Comparing Probabilistic and Fuzzy Set Approaches for Designing in the Presence of Uncertainty
Probabilistic models and fuzzy set models describe different aspects of uncertainty. Probabilistic models primarily describe random variability in parameters. In engineering system safety, examples are variability in material properties, geometrical dimensions, or wind loads. In contrast, fuzzy set models of uncertainty primarily describe vagueness, such as vagueness in the definition of safety.
When there is only limited information about variability, it is possible to use probabilistic models by making suitable assumptions on the statistics of the variability. However, it has been repeatedly shown that this can entail serious errors. Fuzzy set models, which require little data, appear to be well suited to use with designing for uncertainty, when little is known about the uncertainty. Several studies have compared fuzzy set and probabilistic methods in analysis of safety of systems under uncertainty. However, no study has compared the two approaches systematically as a function of the amount of available information. Such a comparison, in the context of design against failure, is the objective of this dissertation.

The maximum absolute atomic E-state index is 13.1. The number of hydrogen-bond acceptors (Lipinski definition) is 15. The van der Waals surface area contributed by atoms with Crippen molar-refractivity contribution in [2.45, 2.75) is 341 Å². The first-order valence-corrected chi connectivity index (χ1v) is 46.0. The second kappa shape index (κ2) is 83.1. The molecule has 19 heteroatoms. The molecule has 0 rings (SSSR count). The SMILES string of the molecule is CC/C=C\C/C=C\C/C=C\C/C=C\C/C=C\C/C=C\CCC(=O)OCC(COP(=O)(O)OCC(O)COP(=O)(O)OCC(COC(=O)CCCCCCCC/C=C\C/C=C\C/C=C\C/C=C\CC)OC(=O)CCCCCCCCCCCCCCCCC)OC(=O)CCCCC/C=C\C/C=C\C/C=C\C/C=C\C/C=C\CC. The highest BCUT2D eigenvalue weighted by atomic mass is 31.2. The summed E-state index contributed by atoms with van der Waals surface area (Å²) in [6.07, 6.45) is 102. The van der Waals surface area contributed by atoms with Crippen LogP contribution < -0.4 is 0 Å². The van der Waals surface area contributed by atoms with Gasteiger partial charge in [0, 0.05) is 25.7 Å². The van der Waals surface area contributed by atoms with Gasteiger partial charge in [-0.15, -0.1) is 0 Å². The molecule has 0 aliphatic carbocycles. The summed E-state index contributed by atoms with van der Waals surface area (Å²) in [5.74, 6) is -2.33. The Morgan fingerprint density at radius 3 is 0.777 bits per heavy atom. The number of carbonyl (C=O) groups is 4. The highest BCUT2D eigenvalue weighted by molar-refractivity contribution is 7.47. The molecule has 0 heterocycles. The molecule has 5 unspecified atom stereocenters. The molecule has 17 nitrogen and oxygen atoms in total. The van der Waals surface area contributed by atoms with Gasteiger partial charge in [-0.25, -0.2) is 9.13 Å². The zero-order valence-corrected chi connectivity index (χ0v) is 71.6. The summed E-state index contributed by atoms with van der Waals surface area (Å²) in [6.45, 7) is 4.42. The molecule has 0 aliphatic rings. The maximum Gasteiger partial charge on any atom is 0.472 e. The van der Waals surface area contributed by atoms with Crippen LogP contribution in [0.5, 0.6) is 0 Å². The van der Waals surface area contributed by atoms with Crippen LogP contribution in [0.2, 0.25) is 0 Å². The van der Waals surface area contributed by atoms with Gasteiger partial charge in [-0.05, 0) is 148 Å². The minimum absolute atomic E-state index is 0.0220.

First, the theoretical foundations of probability and possibility theories are compared. We show that a major difference between probability and possibility is in the axioms about the union of events. Because of this difference, probability and possibility calculi are fundamentally different and one cannot simulate possibility calculus using probabilistic models. We also show that possibility-based methods tend to be more conservative than probability-based methods in systems that fail only if many unfavorable events occur simultaneously.
Based on these theoretical observations, two design problems are formulated to demonstrate the strength and weakness of probabilistic and fuzzy set methods. We consider the design of tuned damper system and the design and construction of domino stacks. These problems contain narrow failure zones in their uncertain variables and are tailored to demonstrate the pitfalls of probabilistic methods when little information is available for uncertain variables.
Using these design problems we demonstrate that probabilistic methods are better than possibility-based methods if sufficient information is available. Just as importantly, we show possibility-based methods can be better if little information is available. Our conclusion is that when there is little information available about uncertainties, a hybrid method should be used to ensure a safe design.